Tuesday, October 1, 2013

My daughter has Down syndrome.

Six years ago, before I even know there was a such thing as Down Syndrome Awareness Month, I couldn't say that.

It hurt.

The sentence would form in my head and before it could reach my mouth and even attempt to be expressed, it would get intercepted by my emotions, which would then form the perfect throat-sized lump while simultaneously creating a knot in my stomach that would rival even the most accomplished sailor's Bowline.

It hurt.

All I could think about was what they told me.

They came into my room when she was twelve hours old, before I could even see the symptoms on my own, before I had the opportunity to get to know her, before I had the chance to build up my defenses.

They looked at her and told me what they suspected. They wanted to take her blood. They needed proof of what they already knew and what it would take me quite some time to accept.

I consented, if only to show them how wrong they truly were. They may have been smart, but I had it on good authority that I had done everything right. I knew that my times of struggle were over. I knew that it was my turn to be happy. I knew this couldn't be my destiny.

They gave me black-and-white printouts from the internet. I could buy books from Amazon. I could try and breastfeed if I wanted to, but here were all the ways it would be difficult. I should look at these pages from a medical journal and try to decipher which condition I should fear the most. It was filled with percentages and descriptors, chances and odds.

She was no longer my baby. She was a worst-case scenario.

I learned to watch and wait for what I perceived to be the inevitable.

I counted how many times her chest rose and fell...wondering, "Is this heart failure? No, wait. Maybe this is."

I woke up in the morning, every morning, half-expecting her to have not made it through the night.

I read things that made me feel foolish for not having known sooner.

It was my fault because I declined the testing.

People asked me,

"But didn't you know?"

"How couldn't you know?"

"Can't they check for that?"

I didn't know to appreciate that my child was healthy.

I was too busy going to the Geneticist, Cardiologist, Otolaryngologist, Endocrinologist, Developmental Pediatrician, Audiologist, EFMP Coordinator, Pediatrician, and Lactation Consultant. I'm sure there were more.

I was speaking with the Parent-to-Parent Coordinator from our local Down syndrome family support group. I was reading things in online forums that would have done better to remain hidden.

At least the Early Intervention Case Worker, Physical Therapist, Occupational Therapist, Speech and Language Pathologist, and nurse for the weekly weight-checks came to me.

And people wondered why I wasn't myself.

It hurt.

I didn't know to appreciate that my child was healthy.

It didn't mesh with what was going on in my daily life.

This is why I believe that Down syndrome awareness matters.

Somewhere, there is a mom who is like I was and she feels lost and misunderstood.

Somewhere, there is a father who wonders if he's going to be able to love his baby.

Somewhere, there are grandparents who don't know what to do or say because all they know are things that are no longer relevant for a child born today with Down syndrome.

I want these people to be able to enjoy and celebrate this child.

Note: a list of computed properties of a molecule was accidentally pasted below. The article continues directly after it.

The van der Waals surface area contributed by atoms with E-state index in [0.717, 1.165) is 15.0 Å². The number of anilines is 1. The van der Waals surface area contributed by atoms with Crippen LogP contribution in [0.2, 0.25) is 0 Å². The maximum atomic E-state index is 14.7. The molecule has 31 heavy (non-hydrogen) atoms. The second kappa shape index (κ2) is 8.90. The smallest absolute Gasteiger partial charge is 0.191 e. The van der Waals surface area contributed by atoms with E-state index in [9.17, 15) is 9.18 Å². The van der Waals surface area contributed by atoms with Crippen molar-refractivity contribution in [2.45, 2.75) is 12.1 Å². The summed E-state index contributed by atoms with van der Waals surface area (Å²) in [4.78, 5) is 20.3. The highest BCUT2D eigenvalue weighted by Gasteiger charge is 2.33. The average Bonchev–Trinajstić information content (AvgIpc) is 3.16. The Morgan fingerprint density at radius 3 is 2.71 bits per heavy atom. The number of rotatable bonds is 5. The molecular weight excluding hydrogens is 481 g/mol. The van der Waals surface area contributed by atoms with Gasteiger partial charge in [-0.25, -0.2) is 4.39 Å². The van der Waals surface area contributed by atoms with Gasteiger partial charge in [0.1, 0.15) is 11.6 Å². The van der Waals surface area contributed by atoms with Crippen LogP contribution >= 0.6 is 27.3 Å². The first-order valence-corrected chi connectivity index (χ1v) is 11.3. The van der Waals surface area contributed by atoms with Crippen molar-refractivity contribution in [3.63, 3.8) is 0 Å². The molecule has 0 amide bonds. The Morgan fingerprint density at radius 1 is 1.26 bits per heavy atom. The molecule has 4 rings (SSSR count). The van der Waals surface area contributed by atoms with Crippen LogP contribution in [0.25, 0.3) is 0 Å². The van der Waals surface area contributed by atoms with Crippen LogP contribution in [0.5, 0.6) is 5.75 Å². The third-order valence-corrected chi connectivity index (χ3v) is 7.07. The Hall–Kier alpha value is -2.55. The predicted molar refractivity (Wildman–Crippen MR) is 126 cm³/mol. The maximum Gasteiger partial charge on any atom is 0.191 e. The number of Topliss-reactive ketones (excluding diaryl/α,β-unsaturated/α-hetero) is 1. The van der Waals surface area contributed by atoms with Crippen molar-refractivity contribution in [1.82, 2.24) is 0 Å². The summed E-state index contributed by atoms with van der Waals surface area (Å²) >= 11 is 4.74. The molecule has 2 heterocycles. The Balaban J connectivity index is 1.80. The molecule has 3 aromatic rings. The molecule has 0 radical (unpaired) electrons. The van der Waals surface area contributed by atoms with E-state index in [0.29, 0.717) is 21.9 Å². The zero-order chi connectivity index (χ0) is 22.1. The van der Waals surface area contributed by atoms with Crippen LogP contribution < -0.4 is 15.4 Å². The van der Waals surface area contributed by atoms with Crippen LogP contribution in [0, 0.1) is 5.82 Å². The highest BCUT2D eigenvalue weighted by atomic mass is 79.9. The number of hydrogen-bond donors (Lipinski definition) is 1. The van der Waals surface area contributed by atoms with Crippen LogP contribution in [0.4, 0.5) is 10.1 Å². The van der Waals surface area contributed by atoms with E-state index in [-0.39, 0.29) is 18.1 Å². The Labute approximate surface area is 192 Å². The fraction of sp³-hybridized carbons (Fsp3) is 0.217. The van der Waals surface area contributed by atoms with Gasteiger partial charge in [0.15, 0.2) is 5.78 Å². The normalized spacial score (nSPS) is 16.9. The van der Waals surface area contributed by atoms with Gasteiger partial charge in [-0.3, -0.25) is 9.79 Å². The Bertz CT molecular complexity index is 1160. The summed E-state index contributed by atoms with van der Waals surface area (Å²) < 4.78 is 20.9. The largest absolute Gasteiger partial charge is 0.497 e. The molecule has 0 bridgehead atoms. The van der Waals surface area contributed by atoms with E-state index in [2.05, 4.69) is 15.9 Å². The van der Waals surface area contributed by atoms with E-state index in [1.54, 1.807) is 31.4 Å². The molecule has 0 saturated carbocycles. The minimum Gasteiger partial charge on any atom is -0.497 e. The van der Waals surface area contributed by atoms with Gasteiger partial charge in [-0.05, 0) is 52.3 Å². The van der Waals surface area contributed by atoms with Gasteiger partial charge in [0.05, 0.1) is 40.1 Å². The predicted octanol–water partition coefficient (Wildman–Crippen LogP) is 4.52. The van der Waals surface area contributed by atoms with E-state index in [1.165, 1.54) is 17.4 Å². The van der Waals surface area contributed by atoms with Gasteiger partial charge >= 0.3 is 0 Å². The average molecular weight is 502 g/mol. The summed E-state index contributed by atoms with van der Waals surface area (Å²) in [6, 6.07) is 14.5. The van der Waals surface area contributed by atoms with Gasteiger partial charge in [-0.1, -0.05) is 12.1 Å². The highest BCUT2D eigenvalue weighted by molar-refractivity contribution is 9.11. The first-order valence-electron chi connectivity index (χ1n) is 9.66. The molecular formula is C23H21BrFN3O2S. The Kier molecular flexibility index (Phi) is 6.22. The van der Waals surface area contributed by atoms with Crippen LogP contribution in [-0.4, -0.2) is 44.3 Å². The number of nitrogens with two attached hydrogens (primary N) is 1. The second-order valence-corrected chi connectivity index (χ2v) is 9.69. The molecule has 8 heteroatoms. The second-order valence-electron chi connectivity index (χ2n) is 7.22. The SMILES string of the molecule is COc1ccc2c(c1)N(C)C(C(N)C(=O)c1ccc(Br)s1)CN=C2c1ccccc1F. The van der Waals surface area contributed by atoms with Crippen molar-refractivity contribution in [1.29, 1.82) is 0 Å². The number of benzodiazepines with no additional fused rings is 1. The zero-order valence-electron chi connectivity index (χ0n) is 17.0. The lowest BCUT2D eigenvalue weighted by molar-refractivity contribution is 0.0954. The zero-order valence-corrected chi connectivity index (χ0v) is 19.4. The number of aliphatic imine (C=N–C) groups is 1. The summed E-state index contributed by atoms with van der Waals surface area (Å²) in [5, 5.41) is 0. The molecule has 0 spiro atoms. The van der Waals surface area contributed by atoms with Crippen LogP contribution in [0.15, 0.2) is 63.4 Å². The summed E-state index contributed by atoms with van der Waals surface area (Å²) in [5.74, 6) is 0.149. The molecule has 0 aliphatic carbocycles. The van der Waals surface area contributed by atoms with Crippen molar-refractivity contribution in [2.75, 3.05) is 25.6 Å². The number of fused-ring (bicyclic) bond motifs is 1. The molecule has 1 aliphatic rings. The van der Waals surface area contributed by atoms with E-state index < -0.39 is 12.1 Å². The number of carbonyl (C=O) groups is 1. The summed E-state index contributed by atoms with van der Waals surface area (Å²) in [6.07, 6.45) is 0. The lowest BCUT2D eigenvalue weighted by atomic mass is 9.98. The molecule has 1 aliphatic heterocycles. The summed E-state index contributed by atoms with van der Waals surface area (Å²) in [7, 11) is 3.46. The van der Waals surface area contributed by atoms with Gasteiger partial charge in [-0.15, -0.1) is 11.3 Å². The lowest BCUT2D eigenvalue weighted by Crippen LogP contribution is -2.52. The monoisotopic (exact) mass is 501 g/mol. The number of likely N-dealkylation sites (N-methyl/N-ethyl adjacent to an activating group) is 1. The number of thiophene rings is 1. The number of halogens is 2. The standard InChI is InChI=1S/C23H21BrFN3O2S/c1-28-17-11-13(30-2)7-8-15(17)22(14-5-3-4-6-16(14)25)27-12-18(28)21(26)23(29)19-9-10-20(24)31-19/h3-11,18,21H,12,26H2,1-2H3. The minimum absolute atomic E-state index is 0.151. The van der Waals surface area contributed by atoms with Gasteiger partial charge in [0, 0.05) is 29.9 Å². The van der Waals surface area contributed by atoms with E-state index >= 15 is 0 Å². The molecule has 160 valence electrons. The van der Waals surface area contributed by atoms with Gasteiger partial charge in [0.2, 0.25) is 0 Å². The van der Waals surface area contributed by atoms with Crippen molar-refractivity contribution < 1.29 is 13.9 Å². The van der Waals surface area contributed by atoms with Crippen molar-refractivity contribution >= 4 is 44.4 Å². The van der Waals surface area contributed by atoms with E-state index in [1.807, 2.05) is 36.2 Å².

I want their friends to congratulate them and be supportive.

I want them to know what's possible in ways that don't involve percentages and descriptors, chances and odds.

Life can be good.

Today, it is good.

My daughter has Down syndrome.


grasshopper said...

You and your beautiful family shine so brightly! People really are better for having known you all. Thanks for sharing.

Maya said...

Beautiful!! If only I could have read this on July 29, 2004!!!

I'm so glad I know you! xoxo

Becca said...

What they said. :-) Beautiful. And you're right - too little information is given to new parents, left to flounder and panic on their own. They need to be told, too, that it's okay to grieve, it's okay for that acceptance to take time, and that they *will* see the light that shines in our children. :-)

BumbersBumblings said...

TEARS!!! I remember talking with you at the 10 year reunion and knowing something was up, but seeing you struggle with finding the words and not wanting to push. I wish I could've hugged your neck and rejoiced in her beauty and differences. Love seeing how far you've come and how amazing your family is!

Michelle said...

The blog world needs you and your voice. So glad you're still blogging. I remember the first few weeks, or months, trying to tell someone new that Kayla has Ds and my eyes would tear up. I wanted to kick myself and silently yell "Damn it! Why do I have to cry when I say this?" So glad I can casually say, "Kayla has Ds" and it's ok. No tears.

krlr said...

Love you.

Therese Blanton said...

Thank you for telling my story. Mine began on June 29 2000 and his name is Luke and we too celebrate everyday

Therese Blanton said...

Thank you for telling my story. Mine began on June 29 2000 and his name is Luke and we too celebrate everyday

HLove said...

We were told when he was still at the birthing center an hour or two after he was born. They said that he has this and this characteristic and then that was all they said. A day later he was rushed to the NICU for dehydration and then a day later it was emergency surgery for a perforated bowel. All the while, every doctor I saw asked me if I knew, didn't I get tested, why did nothing show up on my prenatal scans. He will now be 4 months old on October 17th. I love him with all my heart, so grateful you told my story!

Sean Adelman said...